* A pari passu opinion stating that payments due under the swap agreement and the guarantee, as applicable, rank at least pari passu with the unsecured and unsubordinated obligations of the swap counterparty and the guarantor, as the case may be;

* A choice of law opinion stating that local courts in the jurisdictions of the swap counterparty and the guarantor, as applicable, would recognize the choice of law in the swap agreement and the guarantee, as the case may be, and the choice of law is prima facie valid and binding under such local law;

* A recognition of claim opinion stating that local courts in the jurisdictions of the swap counterparty and the guarantor, as applicable, would recognize and enforce as a valid judgment any final and conclusive civil judgment of a court of competent jurisdiction for monetary claims under the swap agreement and the guarantee, as the case may be; and

* Relevant withholding tax opinions on payments under the swap agreement and the guarantee, as applicable. Standard & Poor's will also typically request from counsel for the issuer the relevant withholding tax opinions on payments by the issuer under the swap agreement.

Standard & Poor's may waive the enforceability opinion described above for swap counterparties and guarantors if Standard & Poor's previously has received similar opinions under the same governing law in similar transactions. (For a fuller discussion of these rating approaches, see Standard & Poor's Legal Issues In Rating Structured Finance Transactions, "Criteria Related to Global Synthetic Securities.")

In addition, for CDO transactions and given the nature of the asset pool and transaction specifics, Standard & Poor's allows the termination of the swap with the SPE being at fault. This could occur if the majority noteholders of each class of notes vote to materially amend the indenture or other transaction documents once they are notified that the swap counterparty has not consented to the change, and by them voting "yes" proceed with the amendments, causing the swap to terminate. Such material amendments typically are changes to the rights of the swap counterparty, changes to the priority of payments above the swap counterparty's position, and changes to the reinvestment criteria.

A. TERMINATION PAYMENTS IN THE PRIORITY OF PAYMENTS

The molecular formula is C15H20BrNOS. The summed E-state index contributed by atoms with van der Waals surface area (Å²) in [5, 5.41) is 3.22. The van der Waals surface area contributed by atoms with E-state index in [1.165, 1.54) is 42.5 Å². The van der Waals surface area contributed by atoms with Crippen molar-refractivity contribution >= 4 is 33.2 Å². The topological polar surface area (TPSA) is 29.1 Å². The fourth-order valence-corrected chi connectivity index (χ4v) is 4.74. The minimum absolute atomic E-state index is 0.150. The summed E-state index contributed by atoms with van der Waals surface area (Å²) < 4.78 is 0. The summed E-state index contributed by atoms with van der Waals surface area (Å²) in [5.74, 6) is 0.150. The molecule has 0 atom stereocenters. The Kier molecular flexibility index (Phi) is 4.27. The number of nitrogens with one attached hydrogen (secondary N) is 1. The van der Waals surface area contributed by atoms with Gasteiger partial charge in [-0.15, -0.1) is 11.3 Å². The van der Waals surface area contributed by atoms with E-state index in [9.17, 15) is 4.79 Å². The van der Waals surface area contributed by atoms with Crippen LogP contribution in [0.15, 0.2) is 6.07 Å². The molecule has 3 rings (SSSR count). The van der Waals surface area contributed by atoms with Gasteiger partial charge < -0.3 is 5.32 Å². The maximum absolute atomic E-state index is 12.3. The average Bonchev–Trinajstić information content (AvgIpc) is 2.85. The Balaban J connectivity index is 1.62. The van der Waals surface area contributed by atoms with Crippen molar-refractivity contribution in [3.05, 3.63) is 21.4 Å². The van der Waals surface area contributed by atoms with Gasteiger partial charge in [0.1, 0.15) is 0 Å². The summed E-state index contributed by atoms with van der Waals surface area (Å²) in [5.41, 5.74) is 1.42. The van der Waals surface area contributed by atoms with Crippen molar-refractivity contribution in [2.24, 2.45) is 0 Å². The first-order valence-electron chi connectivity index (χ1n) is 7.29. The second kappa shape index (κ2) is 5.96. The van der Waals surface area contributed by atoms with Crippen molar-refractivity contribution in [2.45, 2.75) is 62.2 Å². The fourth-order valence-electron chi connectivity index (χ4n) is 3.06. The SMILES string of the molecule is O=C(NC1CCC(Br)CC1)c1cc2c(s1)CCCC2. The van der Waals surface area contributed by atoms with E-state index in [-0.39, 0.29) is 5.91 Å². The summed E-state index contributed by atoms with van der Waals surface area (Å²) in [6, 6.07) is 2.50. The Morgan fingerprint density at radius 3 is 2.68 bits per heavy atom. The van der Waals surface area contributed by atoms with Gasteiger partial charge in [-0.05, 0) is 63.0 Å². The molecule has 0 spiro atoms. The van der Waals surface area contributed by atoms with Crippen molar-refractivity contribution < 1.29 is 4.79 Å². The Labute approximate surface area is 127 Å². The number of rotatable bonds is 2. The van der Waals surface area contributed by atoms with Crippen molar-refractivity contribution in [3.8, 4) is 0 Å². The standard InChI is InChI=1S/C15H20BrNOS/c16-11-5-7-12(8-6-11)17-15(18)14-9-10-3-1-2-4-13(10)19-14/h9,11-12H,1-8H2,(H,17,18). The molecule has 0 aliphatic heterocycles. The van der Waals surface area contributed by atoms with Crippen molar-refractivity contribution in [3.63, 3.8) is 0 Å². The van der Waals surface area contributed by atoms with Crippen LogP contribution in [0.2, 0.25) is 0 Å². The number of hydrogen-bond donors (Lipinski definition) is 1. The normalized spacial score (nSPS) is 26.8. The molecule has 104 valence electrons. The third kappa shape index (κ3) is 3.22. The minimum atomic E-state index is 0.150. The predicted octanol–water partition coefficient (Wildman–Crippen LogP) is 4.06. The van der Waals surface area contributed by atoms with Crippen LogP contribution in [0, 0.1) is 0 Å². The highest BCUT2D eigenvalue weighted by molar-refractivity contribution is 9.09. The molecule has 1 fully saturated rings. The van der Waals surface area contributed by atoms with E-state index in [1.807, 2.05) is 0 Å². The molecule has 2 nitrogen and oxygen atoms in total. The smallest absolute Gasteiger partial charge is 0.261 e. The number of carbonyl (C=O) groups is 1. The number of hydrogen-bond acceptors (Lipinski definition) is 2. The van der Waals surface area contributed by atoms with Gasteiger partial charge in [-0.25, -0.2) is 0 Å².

Given the uncertainty associated with precisely predicting future interest rates, and the fact that structure finance SPEs are special purpose vehicles that only have a limited amount of assets and no borrowing power, it is not feasible to accurately model termination payments or require the SPE to pay such an amount above the rated noteholders, should the swap counterparty default. For these reasons Standard & Poor's requires the swap counterparty to subordinate its claim of termination payments below investment grade rated tranches should the cause of the termination be due to its own default.

If the SPE defaults, Standard & Poor's allows the swap counterparty to get termination payments pari passu with the senior noteholders. In such cases, one of the abovementioned events of default has occurred and the rating of the senior notes has already been compromised.

Brian O'Keefe

Standard & Poor's

BRIAN O'KEEFE is a director in the Structured Finance Group at Standard & Poor's. He is a member of the Global CDO Group. Prior to joining Standard & Poor's in 2000, Brian was an attorney working on securitization transactions at the law firms of Clifford, Chance, Rogers & Wells and Jones, Day, Reavis & Pogue. Brian earned a J.D. from the University of Pennsylvania in 1994.
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Title Annotation:collateralized debt obligations
Author:O'Keefe, Brian
Publication:The Securitization Conduit
Geographic Code:1USA
Date:Mar 22, 2002
Words:3341
Previous Article:Cash flow analytics for CDO transactions.
Next Article:Legal considerations for CDO Transactions.